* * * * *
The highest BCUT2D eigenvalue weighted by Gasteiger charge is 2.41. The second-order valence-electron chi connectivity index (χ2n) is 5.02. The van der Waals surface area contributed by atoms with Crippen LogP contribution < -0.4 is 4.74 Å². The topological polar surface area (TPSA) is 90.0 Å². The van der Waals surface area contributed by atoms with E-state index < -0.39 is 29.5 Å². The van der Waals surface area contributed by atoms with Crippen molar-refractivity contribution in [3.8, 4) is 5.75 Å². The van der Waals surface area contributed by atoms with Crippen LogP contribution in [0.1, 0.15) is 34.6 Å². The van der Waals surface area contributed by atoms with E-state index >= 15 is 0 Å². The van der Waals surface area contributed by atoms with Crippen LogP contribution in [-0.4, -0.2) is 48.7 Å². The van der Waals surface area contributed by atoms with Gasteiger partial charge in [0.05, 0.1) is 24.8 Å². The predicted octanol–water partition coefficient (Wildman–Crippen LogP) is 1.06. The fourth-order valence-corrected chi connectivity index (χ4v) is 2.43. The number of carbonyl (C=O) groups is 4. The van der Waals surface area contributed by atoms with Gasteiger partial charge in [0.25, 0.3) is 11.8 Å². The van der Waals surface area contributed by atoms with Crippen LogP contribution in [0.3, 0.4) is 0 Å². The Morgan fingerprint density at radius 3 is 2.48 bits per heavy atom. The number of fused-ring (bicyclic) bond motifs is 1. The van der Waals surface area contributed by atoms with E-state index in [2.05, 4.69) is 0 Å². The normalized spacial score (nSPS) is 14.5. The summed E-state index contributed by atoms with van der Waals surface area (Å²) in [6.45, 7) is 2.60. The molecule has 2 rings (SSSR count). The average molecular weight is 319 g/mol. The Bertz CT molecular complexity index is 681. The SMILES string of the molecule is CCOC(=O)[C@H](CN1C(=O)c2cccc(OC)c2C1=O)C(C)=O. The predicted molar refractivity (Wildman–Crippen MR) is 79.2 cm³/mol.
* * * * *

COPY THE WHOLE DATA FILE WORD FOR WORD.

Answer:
The highest BCUT2D eigenvalue weighted by Gasteiger charge is 2.41. The second-order valence-electron chi connectivity index (χ2n) is 5.02. The van der Waals surface area contributed by atoms with Crippen LogP contribution < -0.4 is 4.74 Å². The topological polar surface area (TPSA) is 90.0 Å². The van der Waals surface area contributed by atoms with E-state index < -0.39 is 29.5 Å². The van der Waals surface area contributed by atoms with Crippen molar-refractivity contribution in [3.8, 4) is 5.75 Å². The van der Waals surface area contributed by atoms with Crippen LogP contribution in [0.1, 0.15) is 34.6 Å². The van der Waals surface area contributed by atoms with E-state index >= 15 is 0 Å². The van der Waals surface area contributed by atoms with Crippen LogP contribution in [-0.4, -0.2) is 48.7 Å². The van der Waals surface area contributed by atoms with Gasteiger partial charge in [0.05, 0.1) is 24.8 Å². The predicted octanol–water partition coefficient (Wildman–Crippen LogP) is 1.06. The fourth-order valence-corrected chi connectivity index (χ4v) is 2.43. The number of carbonyl (C=O) groups is 4. The van der Waals surface area contributed by atoms with Gasteiger partial charge in [0.25, 0.3) is 11.8 Å². The van der Waals surface area contributed by atoms with Crippen LogP contribution in [0.3, 0.4) is 0 Å². The Morgan fingerprint density at radius 3 is 2.48 bits per heavy atom. The number of fused-ring (bicyclic) bond motifs is 1. The van der Waals surface area contributed by atoms with E-state index in [2.05, 4.69) is 0 Å². The normalized spacial score (nSPS) is 14.5. The summed E-state index contributed by atoms with van der Waals surface area (Å²) in [6.45, 7) is 2.60. The molecule has 2 rings (SSSR count). The average molecular weight is 319 g/mol. The Bertz CT molecular complexity index is 681. The SMILES string of the molecule is CCOC(=O)[C@H](CN1C(=O)c2cccc(OC)c2C1=O)C(C)=O. The predicted molar refractivity (Wildman–Crippen MR) is 79.2 cm³/mol.